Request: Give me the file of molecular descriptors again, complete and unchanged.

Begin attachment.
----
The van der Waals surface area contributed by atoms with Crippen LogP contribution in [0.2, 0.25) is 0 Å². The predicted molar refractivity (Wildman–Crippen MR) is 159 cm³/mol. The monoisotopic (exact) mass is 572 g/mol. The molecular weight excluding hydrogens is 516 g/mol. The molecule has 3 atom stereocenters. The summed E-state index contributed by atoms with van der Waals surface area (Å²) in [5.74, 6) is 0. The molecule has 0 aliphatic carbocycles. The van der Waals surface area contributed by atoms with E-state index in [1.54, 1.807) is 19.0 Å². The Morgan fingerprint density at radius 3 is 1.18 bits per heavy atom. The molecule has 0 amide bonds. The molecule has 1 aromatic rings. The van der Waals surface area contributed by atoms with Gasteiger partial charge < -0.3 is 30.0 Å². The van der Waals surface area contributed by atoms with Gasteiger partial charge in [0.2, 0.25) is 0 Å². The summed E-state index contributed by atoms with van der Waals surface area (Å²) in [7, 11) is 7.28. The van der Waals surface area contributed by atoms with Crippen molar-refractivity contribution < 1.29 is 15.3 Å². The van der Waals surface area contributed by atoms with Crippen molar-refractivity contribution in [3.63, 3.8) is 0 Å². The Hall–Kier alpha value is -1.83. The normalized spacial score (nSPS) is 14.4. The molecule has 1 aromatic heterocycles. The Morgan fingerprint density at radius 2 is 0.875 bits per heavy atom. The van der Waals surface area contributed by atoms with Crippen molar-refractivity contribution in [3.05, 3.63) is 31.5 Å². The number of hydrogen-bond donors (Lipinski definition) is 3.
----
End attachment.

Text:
The van der Waals surface area contributed by atoms with Crippen LogP contribution in [0.2, 0.25) is 0 Å². The predicted molar refractivity (Wildman–Crippen MR) is 159 cm³/mol. The monoisotopic (exact) mass is 572 g/mol. The molecular weight excluding hydrogens is 516 g/mol. The molecule has 3 atom stereocenters. The summed E-state index contributed by atoms with van der Waals surface area (Å²) in [5.74, 6) is 0. The molecule has 0 aliphatic carbocycles. The van der Waals surface area contributed by atoms with E-state index in [1.54, 1.807) is 19.0 Å². The Morgan fingerprint density at radius 3 is 1.18 bits per heavy atom. The molecule has 0 amide bonds. The molecule has 1 aromatic rings. The van der Waals surface area contributed by atoms with Gasteiger partial charge < -0.3 is 30.0 Å². The van der Waals surface area contributed by atoms with Gasteiger partial charge in [0.2, 0.25) is 0 Å². The summed E-state index contributed by atoms with van der Waals surface area (Å²) in [7, 11) is 7.28. The van der Waals surface area contributed by atoms with Crippen molar-refractivity contribution < 1.29 is 15.3 Å². The van der Waals surface area contributed by atoms with Crippen molar-refractivity contribution in [3.63, 3.8) is 0 Å². The Hall–Kier alpha value is -1.83. The normalized spacial score (nSPS) is 14.4. The molecule has 1 aromatic heterocycles. The Morgan fingerprint density at radius 2 is 0.875 bits per heavy atom. The van der Waals surface area contributed by atoms with Crippen molar-refractivity contribution in [3.05, 3.63) is 31.5 Å². The number of hydrogen-bond donors (Lipinski definition) is 3.